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Supreme Court of Vermont.

STATE of Vermont v. Scott M. FAVREAU (Caledonian-Record Publishing Co., Appellant).

No. 01-418.

Decided: April 24, 2002



Caledonian-Record Publishing Company, Inc. (Intervenor) appeals the district court's denial of its motion seeking access to certain court proceedings and opposing a Motion to Seal certain documents filed with the court.   We reverse and remand.

In February of 2000, Scott Favreau was charged with first degree murder of Victoria Campbell-Beer, his foster mother.   Tashia Beer,1 a minor, and Ms. Campbell-Beer's step-daughter, was identified as a material witness.   Also in February, the state's attorney filed a Motion For Recognizance By Witness seeking an order of the court to require sufficient recognizance with surety to assure Ms. Beer's future appearance as a witness in the prosecution of Favreau.   By stipulation between the State and the witness, the motion was granted.   The court set a sum of $10,000 bail or bond on Ms. Beer. For failure to post the sum set, Ms. Beer was incarcerated and held at the Woodside Juvenile Detention Center.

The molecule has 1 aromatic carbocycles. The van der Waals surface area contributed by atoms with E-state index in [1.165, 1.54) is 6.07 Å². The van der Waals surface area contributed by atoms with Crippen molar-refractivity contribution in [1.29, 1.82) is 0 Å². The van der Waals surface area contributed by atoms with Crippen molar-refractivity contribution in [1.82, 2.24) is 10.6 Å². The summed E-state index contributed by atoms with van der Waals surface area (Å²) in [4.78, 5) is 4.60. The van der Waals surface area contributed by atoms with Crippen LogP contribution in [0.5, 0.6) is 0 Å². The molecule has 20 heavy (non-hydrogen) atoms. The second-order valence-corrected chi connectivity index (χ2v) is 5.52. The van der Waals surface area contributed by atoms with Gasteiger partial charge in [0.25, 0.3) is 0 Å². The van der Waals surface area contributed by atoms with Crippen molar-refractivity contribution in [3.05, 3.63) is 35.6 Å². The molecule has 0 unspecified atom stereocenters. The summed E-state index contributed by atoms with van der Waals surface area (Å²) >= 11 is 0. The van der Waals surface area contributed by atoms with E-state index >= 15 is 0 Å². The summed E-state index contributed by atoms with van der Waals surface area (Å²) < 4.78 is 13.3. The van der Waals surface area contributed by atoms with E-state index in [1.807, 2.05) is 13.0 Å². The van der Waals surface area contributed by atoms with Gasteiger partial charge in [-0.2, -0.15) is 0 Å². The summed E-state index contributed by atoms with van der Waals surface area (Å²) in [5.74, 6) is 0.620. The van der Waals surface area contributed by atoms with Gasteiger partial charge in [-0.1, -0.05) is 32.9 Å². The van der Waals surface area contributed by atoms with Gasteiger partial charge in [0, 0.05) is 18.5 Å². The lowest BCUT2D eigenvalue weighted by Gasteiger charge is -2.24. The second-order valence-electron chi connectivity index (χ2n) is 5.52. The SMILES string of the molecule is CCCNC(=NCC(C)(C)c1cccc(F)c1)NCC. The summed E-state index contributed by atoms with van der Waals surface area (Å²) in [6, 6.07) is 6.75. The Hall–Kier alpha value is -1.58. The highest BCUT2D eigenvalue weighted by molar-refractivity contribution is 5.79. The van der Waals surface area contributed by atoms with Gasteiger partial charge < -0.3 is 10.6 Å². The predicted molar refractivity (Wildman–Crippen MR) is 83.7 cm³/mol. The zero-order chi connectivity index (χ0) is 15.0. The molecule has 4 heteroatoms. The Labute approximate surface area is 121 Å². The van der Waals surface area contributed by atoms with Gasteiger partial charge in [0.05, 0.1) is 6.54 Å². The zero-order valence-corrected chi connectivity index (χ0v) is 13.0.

On or about August 2, 2001, Ms. Beer lodged with the court, but did not formally file, a Motion To Vacate Detention Order and an accompanying Motion To Seal the Motion To Vacate.   On August 24, 2001, Intervenor moved for access to court documents, access to court proceedings, and filed an opposition to the Motion To Seal. Defendant Favreau filed an objection to Ms. Beer's Motion To Seal. On August 23, 2001, the court issued an Order Denying (Except As Noted) Motion To Seal Court Records Or Filings, which was itself temporarily filed under seal, not to be made public until 10:00 AM on Monday, August 27, 2001.   In its order, the court ruled that certain portions of Ms. Beer's Motion To Vacate should remain under seal.   Those portions were redacted from the document released to the public on August 27.   The court further denied Intervenor's Motion For Access To Court Documents For Access To Court Proceedings and In Opposition To A Motion To Seal as moot.